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Commercial Basis: No Need to Wait for Driverless Cars

Commercial Basis // Jul 17, 2017

Commercial Basis explores how technology, branding and demographic preferences are shaping office and retail real estate in New York City. As these forces break down the barriers from where we live to where we work and shop, Lead Commercial Specialist Alex Cohen assesses the impact on real estate values and opportunities.

In less than five years, Uber and its competitors transformed the way many of us choose to get around New York City. Likewise, they disrupted the business and leisure traveler’s attachment to rental cars. Now much attention is focused on how driverless cars will inevitably transform urban and suburban life. But whether A.I.-equipped cars become widespread in five years or 20 years, the continued explosion of ride-sharing (with or without drivers) will rapidly reorder the place of the automobile in our lives. What will be the impact of this mobility revolution on how our region’s real estate is valued? What opportunities and challenges does it present?

BMW recognizes that its future is not primarily as a seller of cars but as a ride-sharing company (www.reachnow.com). ReachNow is available in Brooklyn and many European cities. The economic and flexibility rationale for paying for a shared vehicle by the minute, hour, mile or day with no need to park, insure or maintain the car will probably be too strong for all but the most enamored urban car-owning residents, commuters or visitors to withstand. In light of the fact that the average vehicle in the United States is parked 95% of the time, ride-sharing obviously reduces the need for parking and will continue to reduce traffic and congestion.

Ride-sharing and the City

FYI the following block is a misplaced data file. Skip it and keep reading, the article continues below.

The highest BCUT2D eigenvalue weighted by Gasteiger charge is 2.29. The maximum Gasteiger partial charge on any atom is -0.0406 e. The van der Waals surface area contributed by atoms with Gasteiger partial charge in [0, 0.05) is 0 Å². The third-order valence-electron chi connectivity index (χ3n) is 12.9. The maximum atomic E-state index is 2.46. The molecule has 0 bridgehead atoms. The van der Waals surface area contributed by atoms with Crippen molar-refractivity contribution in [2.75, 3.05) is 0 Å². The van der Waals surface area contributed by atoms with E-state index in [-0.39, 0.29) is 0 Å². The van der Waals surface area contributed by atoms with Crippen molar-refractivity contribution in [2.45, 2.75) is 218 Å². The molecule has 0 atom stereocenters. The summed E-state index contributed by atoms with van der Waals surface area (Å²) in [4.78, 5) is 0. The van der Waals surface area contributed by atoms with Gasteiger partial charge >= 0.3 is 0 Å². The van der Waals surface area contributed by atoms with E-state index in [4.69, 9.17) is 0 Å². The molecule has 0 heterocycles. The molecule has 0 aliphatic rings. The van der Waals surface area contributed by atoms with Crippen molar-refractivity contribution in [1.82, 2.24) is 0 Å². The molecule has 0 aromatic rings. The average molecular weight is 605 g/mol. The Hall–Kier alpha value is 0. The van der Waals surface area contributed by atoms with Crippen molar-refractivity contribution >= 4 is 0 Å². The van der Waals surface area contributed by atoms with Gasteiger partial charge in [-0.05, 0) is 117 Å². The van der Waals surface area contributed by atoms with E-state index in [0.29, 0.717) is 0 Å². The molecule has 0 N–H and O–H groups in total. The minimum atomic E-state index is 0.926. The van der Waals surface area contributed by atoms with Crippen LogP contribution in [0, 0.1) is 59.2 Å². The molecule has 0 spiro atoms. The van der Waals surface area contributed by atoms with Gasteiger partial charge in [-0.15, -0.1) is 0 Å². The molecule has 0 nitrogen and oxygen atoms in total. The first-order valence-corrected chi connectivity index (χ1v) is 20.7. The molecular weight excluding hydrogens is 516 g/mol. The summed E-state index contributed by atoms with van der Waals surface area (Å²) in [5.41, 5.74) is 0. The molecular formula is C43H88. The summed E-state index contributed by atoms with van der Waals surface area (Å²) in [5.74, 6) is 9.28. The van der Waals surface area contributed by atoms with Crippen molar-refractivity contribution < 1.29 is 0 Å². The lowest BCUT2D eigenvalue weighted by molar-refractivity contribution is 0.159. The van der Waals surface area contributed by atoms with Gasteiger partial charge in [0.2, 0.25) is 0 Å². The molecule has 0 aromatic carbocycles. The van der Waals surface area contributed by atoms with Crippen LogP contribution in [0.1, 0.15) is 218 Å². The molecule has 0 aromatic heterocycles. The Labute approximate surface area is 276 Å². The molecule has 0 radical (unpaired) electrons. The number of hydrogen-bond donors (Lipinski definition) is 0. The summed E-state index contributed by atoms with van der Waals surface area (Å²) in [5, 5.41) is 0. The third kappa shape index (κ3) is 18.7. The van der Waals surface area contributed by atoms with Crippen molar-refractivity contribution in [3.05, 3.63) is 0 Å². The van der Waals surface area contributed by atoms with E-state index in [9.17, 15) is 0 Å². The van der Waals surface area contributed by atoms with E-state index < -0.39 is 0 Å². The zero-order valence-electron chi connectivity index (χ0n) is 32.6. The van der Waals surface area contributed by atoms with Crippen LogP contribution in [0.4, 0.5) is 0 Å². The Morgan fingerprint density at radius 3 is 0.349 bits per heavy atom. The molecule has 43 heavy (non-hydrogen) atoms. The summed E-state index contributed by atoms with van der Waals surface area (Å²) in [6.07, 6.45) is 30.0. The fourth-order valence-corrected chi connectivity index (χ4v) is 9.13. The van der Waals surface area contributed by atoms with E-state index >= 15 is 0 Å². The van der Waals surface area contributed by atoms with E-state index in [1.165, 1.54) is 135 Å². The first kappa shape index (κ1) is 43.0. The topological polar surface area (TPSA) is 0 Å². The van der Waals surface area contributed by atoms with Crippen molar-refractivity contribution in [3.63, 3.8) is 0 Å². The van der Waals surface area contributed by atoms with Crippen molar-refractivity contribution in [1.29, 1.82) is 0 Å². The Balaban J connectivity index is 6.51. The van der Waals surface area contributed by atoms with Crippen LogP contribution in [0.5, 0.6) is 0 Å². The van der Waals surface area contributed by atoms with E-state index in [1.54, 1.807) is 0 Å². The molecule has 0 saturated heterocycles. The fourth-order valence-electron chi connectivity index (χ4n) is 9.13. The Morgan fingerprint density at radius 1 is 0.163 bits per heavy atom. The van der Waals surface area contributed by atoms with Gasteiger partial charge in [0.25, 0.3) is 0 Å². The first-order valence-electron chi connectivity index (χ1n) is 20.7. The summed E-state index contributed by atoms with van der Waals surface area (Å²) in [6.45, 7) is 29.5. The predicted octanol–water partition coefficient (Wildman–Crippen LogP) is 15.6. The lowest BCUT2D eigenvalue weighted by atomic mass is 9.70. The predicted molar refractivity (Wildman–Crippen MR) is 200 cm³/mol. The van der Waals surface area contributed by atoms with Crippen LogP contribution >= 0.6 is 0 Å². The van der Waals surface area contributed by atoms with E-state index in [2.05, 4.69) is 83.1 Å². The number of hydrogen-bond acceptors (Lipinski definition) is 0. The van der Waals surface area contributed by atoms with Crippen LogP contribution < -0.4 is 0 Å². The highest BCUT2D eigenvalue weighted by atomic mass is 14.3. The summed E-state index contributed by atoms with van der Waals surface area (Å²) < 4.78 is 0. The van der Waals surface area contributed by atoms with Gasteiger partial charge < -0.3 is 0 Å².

Before the popularization of the automobile, cities like New York didn’t look significantly different. Buildings were not as tall and there was not as much segregation of uses on the street as there is today. I don’t think cities will change physically as personal car use declines.

However, the long-term outlook for Manhattan parking garage owners and operators, who have enjoyed one of the most lucrative businesses in real estate history, is not positive as car sharing displaces car ownership and the demand for parking. Corporately-owned ride sharing vehicles will require storage and servicing centers during lower demand periods, but in all likelihood, these will be located where real estate is not as expensive.

The Red Hook Effect
In New York City, in neighborhoods like Red Hook that are generally inaccessible by public transit, historically residential real estate has been priced to reflect this limitation. But with attractive housing options and amenities like waterfront parks, real estate should appreciate in value at a faster rate than other areas, as ride-sharing overcomes inconvenience.

The Suburbs
The earliest suburbs (like Bronxville, New York) developed as “railroad suburbs” before the popularization of the car. These appealed to residents with professional and commercial ties to the city, but with a preference for and ability to live in a private home that had a train station as well as neighborhood retail and services within walking distance. It was the automobile that helped spawn the post-war explosion of sprawling suburbs in which all activity outside the home is car-dependent. These communities now face the greatest planning and development challenges. For example, a suburban big box shopping mall can devote 75% of its land to parking – most of which may become superfluous as driving habits change.

While urban living has gained popularity among baby boomers and millennials at the expense of the suburbs, I don’t expect ride-sharing to dramatically change individuals’ or families’ preferences for one lifestyle over the other. But our already overstretched railroad infrastructure will be burdened severely as ride-sharing eliminates the expense and annoyance of train station parking. Train ridership from the suburbs into and out of New York City will inevitably increase

Retail Destinations
The current struggles of retail are well-publicized. The growth of ride-sharing may offer an opportunity for some retail to prosper and retail real estate to appreciate. Ride-sharing should make unique retail destinations with an experiential quality more attractive. For example, I foresee growth in customers (and sales) at the Woodbury Premium Outlets, which is unmatched among outlet centers nationally for its inclusion of luxury brands. Woodbury Commons is located 50 miles north of Manhattan, but ride-sharing will make this destination more accessible from throughout the metropolitan area and perhaps more attractive as an alternative to clicking on Gilt.com.